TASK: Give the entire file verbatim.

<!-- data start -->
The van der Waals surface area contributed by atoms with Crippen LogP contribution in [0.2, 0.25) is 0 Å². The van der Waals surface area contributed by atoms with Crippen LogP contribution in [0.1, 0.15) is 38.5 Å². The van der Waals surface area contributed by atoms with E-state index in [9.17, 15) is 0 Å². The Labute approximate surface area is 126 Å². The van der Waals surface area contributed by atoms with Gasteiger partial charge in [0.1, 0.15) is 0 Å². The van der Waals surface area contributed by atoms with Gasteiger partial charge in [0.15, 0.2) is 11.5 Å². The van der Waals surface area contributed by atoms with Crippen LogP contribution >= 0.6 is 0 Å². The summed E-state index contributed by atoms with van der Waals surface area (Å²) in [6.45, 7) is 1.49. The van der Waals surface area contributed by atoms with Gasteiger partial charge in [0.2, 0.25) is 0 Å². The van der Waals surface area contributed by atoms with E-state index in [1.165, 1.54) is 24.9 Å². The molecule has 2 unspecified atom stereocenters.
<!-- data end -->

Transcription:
The van der Waals surface area contributed by atoms with Crippen LogP contribution in [0.2, 0.25) is 0 Å². The van der Waals surface area contributed by atoms with Crippen LogP contribution in [0.1, 0.15) is 38.5 Å². The van der Waals surface area contributed by atoms with E-state index in [9.17, 15) is 0 Å². The Labute approximate surface area is 126 Å². The van der Waals surface area contributed by atoms with Gasteiger partial charge in [0.1, 0.15) is 0 Å². The van der Waals surface area contributed by atoms with Gasteiger partial charge in [0.15, 0.2) is 11.5 Å². The van der Waals surface area contributed by atoms with Crippen LogP contribution >= 0.6 is 0 Å². The summed E-state index contributed by atoms with van der Waals surface area (Å²) in [6.45, 7) is 1.49. The van der Waals surface area contributed by atoms with Gasteiger partial charge in [0.2, 0.25) is 0 Å². The van der Waals surface area contributed by atoms with E-state index in [1.165, 1.54) is 24.9 Å². The molecule has 2 unspecified atom stereocenters.